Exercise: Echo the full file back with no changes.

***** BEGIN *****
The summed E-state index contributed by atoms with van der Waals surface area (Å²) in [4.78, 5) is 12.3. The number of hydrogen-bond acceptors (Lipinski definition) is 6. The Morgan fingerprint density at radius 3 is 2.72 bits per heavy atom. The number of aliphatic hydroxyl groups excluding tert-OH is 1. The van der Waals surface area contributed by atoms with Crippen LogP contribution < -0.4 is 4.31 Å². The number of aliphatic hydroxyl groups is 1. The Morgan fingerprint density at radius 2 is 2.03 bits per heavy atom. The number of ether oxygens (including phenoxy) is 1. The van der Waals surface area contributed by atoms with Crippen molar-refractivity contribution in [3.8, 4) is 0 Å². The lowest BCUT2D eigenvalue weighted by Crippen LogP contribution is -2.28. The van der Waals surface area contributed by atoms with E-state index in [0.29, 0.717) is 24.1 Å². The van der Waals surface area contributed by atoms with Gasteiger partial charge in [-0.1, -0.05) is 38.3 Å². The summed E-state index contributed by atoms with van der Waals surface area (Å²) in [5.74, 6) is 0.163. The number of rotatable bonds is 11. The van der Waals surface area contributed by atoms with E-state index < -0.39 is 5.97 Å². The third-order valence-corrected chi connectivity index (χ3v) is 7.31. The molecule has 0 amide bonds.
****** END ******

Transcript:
The summed E-state index contributed by atoms with van der Waals surface area (Å²) in [4.78, 5) is 12.3. The number of hydrogen-bond acceptors (Lipinski definition) is 6. The Morgan fingerprint density at radius 3 is 2.72 bits per heavy atom. The number of aliphatic hydroxyl groups excluding tert-OH is 1. The van der Waals surface area contributed by atoms with Crippen LogP contribution < -0.4 is 4.31 Å². The number of aliphatic hydroxyl groups is 1. The Morgan fingerprint density at radius 2 is 2.03 bits per heavy atom. The number of ether oxygens (including phenoxy) is 1. The van der Waals surface area contributed by atoms with Crippen molar-refractivity contribution in [3.8, 4) is 0 Å². The lowest BCUT2D eigenvalue weighted by Crippen LogP contribution is -2.28. The van der Waals surface area contributed by atoms with E-state index in [0.29, 0.717) is 24.1 Å². The van der Waals surface area contributed by atoms with Gasteiger partial charge in [-0.1, -0.05) is 38.3 Å². The summed E-state index contributed by atoms with van der Waals surface area (Å²) in [5.74, 6) is 0.163. The number of rotatable bonds is 11. The van der Waals surface area contributed by atoms with E-state index < -0.39 is 5.97 Å². The third-order valence-corrected chi connectivity index (χ3v) is 7.31. The molecule has 0 amide bonds.